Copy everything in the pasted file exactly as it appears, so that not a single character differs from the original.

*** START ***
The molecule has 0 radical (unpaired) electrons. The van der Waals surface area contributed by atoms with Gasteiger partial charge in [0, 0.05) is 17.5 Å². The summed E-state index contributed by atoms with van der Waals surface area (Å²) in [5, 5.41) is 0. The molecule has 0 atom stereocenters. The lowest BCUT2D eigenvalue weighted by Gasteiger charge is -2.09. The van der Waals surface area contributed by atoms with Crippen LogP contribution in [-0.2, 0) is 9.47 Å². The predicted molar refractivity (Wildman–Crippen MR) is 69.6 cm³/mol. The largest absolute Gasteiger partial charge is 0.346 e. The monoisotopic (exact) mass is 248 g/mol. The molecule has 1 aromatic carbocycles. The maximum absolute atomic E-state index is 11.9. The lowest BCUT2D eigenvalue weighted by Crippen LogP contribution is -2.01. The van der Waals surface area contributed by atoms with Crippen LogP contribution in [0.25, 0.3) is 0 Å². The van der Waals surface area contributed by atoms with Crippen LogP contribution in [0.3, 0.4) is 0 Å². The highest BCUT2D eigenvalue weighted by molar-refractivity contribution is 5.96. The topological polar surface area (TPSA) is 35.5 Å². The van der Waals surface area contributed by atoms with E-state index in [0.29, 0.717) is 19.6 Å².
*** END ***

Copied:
The molecule has 0 radical (unpaired) electrons. The van der Waals surface area contributed by atoms with Gasteiger partial charge in [0, 0.05) is 17.5 Å². The summed E-state index contributed by atoms with van der Waals surface area (Å²) in [5, 5.41) is 0. The molecule has 0 atom stereocenters. The lowest BCUT2D eigenvalue weighted by Gasteiger charge is -2.09. The van der Waals surface area contributed by atoms with Crippen LogP contribution in [-0.2, 0) is 9.47 Å². The predicted molar refractivity (Wildman–Crippen MR) is 69.6 cm³/mol. The largest absolute Gasteiger partial charge is 0.346 e. The monoisotopic (exact) mass is 248 g/mol. The molecule has 1 aromatic carbocycles. The maximum absolute atomic E-state index is 11.9. The lowest BCUT2D eigenvalue weighted by Crippen LogP contribution is -2.01. The van der Waals surface area contributed by atoms with Crippen LogP contribution in [0.25, 0.3) is 0 Å². The van der Waals surface area contributed by atoms with Crippen LogP contribution in [0.3, 0.4) is 0 Å². The highest BCUT2D eigenvalue weighted by molar-refractivity contribution is 5.96. The topological polar surface area (TPSA) is 35.5 Å². The van der Waals surface area contributed by atoms with E-state index in [0.29, 0.717) is 19.6 Å².